3. (John 13:6-11) Jesus overcomes Peter’s objections and washes his feet.
Then He came to Simon Peter. And Peter said to Him, “Lord, are You washing my feet?” Jesus answered and said to him, “What I am doing you do not understand now, but you will know after this.” Peter said to Him, “You shall never wash my feet!” Jesus answered him, “If I do not wash you, you have no part with Me.” Simon Peter said to Him, “Lord, not my feet only, but also my hands and my head!” Jesus said to him, “He who is bathed needs only to wash his feet, but is completely clean; and you are clean, but not all of you.” For He knew who would betray Him; therefore He said, “You are not all clean.”
a. You shall never wash my feet! Knowing the layout of a typical table and Passover meal, we have reason to believe Peter was seated at the far end of the U-shaped table from Jesus. Probably, Jesus came to Peter last of all. Perhaps Peter thought, “All these guys missed the point by letting Jesus wash their feet. He wants us to protest, and proclaim that He is too great, and we are too unworthy, to have Him wash our feet!” So, Peter makes this dramatic statement.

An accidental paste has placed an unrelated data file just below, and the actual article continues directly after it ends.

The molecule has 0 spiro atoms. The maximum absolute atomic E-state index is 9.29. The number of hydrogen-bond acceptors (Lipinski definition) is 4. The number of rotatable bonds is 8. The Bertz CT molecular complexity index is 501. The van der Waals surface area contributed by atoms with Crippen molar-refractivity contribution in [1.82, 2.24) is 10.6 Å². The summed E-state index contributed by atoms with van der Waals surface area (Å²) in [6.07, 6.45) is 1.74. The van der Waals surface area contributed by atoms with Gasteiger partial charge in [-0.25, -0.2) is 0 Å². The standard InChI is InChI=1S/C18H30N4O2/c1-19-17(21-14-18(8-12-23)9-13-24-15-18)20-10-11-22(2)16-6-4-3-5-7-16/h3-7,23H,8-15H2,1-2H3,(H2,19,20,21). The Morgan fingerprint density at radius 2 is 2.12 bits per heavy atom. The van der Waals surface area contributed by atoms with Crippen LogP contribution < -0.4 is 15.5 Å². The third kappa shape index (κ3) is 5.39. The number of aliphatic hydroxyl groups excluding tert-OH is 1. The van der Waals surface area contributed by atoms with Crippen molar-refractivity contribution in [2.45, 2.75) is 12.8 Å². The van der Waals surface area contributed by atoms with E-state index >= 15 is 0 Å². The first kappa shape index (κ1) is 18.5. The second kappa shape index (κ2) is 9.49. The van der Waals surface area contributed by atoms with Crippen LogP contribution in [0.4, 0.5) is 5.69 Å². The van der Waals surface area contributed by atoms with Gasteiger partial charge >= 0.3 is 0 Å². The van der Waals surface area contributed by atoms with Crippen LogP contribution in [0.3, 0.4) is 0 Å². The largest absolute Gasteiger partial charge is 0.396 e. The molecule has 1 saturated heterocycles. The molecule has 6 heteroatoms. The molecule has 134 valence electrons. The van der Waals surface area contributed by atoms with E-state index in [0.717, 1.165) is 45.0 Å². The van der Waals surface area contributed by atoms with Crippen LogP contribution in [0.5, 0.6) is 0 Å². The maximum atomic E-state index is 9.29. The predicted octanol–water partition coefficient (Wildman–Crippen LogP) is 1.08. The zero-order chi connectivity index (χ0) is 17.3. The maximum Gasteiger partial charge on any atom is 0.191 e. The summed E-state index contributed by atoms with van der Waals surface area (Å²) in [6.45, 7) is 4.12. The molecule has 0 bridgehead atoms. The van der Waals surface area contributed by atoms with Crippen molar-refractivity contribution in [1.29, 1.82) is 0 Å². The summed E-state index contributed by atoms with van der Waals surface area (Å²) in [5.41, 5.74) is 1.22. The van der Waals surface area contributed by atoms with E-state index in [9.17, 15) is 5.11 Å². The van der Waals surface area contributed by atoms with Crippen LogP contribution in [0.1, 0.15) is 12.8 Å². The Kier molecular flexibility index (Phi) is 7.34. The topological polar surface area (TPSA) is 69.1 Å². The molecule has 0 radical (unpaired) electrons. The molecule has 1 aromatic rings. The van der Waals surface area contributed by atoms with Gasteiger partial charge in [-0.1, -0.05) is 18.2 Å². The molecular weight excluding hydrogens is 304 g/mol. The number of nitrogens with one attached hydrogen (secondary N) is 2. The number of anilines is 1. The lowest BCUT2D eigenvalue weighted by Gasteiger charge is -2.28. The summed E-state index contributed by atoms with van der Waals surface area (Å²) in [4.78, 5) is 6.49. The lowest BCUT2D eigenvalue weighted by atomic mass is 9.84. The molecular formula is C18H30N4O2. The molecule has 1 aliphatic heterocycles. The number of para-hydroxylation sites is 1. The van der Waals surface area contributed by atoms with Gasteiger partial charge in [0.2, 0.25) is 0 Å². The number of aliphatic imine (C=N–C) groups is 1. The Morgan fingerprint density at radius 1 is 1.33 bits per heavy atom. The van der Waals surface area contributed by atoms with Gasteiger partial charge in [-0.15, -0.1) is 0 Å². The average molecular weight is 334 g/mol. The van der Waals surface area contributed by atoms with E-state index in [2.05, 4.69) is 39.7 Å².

i. At the same time, Peter clearly felt uncomfortable with having Jesus perform such a humble act of service for him. This example of the servant’s heart of Jesus made Peter and the others look pretty proud by comparison.
b. If I do not wash you, you have no part with Me: If we do not accept the humble service of Jesus to cleanse us, we have no part with Him. Jesus does not wash our feet literally, as He did for the disciples. But He did humbly die on the cross to cleanse us, and we must receive it.
i. This foot washing is a powerful lesson in humility. But it is more than that. The deeper meaning here is that there is Jesus has no fellowship with those who have not been cleansed by Him.
c. Lord, not my feet only, but also my hands and my head! Peter, in his request to be fully washed, is still reluctant to let Jesus do as He wants. Peter wants to tell Jesus what to do. Jesus - though the servant of all - is still God’s appointed leader. He won’t allow Peter to monopolize this situation, and set things on a wrong course.